The National Renewable Energy Laboratory (NREL) believes that "educating students, teachers, and consumers is the other key to finding new renewable ways to power our homes, businesses, and cars." This site is full of important educational resources such as classroom activities, online quizzes, and fact sheets that deal with renewable energy technology and applied sciences. In the Educational Resources area, visitors can make their way through several dozen lesson plans, including "History of Solar Cells," "Teacher's Guide to Wind Energy," and "School Energy Audit." Moving on, the DOE Undergraduate Internships & Graduate Fellowships area gives interested parties access to application forms for the Science Undergraduate Laboratory Internship Program and the Graduate Fellowship Program. The site is rounded out by information on the annual Junior Solar Sprint & Hydrogen Fuel Cell Car Competition. [KMG]

To find more high-quality online resources in math and science, visit Scout's sister site: AMSER, the Applied Math and Science Educational Repository at

Statistical Reasoning 1

Most people could probably use a bit of a refresher on statistical reasoning and its methods, and this free course from Johns Hopkins University is a great way to get started on the road back to statistical literacy. The course was originally taught by John McGready and provides "a broad overview of biostatistical methods and concepts used in the public health sciences." Users will find that the home page includes links to the course syllabus, schedule, lecture materials, readings, and additional assignments. The Lecture Materials area includes course notes from the seven modules here. The topics include "Describing Data," "An Introduction to Hypothesis Testing," and "When Time Is of Interest: The Case for Survival Analysis." Visitors can also take advantage of the assignments, which correspond to the readings and the lecture materials. The site is completed by the Other Resources area, which includes a special lecture on the software package Stata and a flowchart designed to help students learn how to choose the correct statistical procedure for the task at hand. [KMG]

To find more high-quality online resources in math and science, visit Scout's sister site: AMSER, the Applied Math and Science Educational Repository at

Indian Converts Collection

First published in 1727, the remarkable book "Indian Converts, or Some account of the lives and dying speeches of a considerable number of the Christianized Indians of Martha's Vineyard" is now available in full online. Written by Experience Mayhew, the book provides remarkable insights into the lives and culture of four generations of Native Americans in colonial America. This digitized version was created at Reed College, and visitors can look through all four sections of the work, which include "Indian Ministers" and "Pious Children." Throughout the work, Mayhew details the books that different age groups were reading, provides insights into early New England pedagogy and childrearing practices, and also describes each individual in terms of their own genealogy and personal history. The truly fantastic thing about the site is that it also contains an archive with over 600 images and documents that further contextualize the work. Also, the site contains study guides designed for classroom use that cover artifact analysis, genealogy, and reading gravestones. [KMG]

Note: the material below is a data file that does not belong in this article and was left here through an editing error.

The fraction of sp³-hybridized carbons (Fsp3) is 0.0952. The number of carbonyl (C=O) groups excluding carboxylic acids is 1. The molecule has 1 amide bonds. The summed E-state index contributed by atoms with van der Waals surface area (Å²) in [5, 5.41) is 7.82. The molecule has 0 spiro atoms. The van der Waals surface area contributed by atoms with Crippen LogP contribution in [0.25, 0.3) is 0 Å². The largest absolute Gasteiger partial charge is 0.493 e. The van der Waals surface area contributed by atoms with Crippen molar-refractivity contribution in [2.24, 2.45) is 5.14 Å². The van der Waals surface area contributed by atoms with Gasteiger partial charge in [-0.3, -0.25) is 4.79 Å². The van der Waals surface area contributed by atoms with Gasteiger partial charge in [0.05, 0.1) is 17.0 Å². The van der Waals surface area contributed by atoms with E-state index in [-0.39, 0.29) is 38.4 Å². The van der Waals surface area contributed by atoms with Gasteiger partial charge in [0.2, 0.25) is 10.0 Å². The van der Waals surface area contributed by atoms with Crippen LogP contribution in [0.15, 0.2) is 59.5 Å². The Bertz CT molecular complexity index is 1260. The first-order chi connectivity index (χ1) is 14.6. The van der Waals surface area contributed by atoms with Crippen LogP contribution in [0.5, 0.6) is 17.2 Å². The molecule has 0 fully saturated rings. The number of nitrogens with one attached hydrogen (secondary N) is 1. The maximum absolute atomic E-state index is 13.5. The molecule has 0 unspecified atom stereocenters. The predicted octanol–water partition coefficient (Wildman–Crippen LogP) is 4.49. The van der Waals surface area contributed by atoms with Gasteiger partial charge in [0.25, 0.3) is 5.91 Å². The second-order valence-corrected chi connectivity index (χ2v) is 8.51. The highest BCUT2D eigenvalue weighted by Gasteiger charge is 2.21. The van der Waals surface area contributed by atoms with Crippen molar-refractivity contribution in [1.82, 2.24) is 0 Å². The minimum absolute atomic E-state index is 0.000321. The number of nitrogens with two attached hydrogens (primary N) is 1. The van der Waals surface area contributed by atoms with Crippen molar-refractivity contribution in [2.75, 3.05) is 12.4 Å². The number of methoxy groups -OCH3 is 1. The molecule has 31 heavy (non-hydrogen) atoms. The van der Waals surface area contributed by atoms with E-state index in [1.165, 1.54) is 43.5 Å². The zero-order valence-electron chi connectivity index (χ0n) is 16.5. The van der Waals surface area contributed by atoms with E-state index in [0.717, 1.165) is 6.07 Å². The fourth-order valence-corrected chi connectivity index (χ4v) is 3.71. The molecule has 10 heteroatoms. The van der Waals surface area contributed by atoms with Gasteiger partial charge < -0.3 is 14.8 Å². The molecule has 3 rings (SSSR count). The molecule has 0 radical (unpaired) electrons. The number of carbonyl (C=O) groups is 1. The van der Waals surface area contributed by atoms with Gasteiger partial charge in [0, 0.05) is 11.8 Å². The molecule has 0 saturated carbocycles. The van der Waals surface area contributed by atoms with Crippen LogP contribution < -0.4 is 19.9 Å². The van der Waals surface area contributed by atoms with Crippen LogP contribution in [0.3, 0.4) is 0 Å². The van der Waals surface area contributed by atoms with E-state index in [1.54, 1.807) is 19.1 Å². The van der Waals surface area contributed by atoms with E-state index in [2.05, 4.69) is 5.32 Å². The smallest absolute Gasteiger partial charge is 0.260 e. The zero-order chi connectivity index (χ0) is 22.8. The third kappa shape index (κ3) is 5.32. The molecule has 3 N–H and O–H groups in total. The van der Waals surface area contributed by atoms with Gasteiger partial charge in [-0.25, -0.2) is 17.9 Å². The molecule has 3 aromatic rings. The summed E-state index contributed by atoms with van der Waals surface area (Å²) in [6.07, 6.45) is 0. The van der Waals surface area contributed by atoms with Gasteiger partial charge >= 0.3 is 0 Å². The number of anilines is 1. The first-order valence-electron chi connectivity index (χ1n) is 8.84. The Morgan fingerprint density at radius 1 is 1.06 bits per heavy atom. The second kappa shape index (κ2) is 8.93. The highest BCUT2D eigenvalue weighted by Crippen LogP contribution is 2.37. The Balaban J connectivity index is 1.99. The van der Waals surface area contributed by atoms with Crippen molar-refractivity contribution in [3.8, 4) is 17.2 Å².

Army Geospatial Center

Based in Virginia, the primary mission of the Army Geospatial Center (AGC) is "to coordinate, integrate, and synchronize geospatial information requirements and standards across the Army." On the home page, visitors can learn about the AGC's ongoing initiatives via the How Can We Help You area. Here visitors can learn about different thematic projects dealing with civil works, terrain, imagery, and hydrology. Moving along, visitors can use the AGC Publications area to look through engineering manuals and reports. Some of the most intriguing works here are "Geographic Profiling Military Capabilities" and "El Nino-Its Far-Reaching Environment Effects on Army Tactical Decision Aids." Those persons interested in joining the AGC may wish to look over the Careers area. Additionally, the Press Room section features several dozen fact sheets which cover cultural mapping initiatives and electronic charting for navigation. [KMG]

General Interest

Clement Moran Photography Collection

Clement Moran became fascinated with photographs as a young man, though he came to New Hampshire College (now the University of New Hampshire) in 1914 to teach physics. Over a period of 70 years, he documented the changes around the campus in Durham, and also served as the institution's first official university photographer. His massive archive is housed at the university's library and this digital collection affords interested parties access to over 900 of these remarkable images. Visitors can browse through the images by date or category, but the images of the campus are the real highlights here. The archive contains wonderful photos of the 1917 football team, the university wood shop as it appeared in 1916, and the Delta Sigma Chi "Ski Jumper" snow sculpture from 1931. It's a nice slice of New England history and a wonderful way to learn about the school's history. [KMG]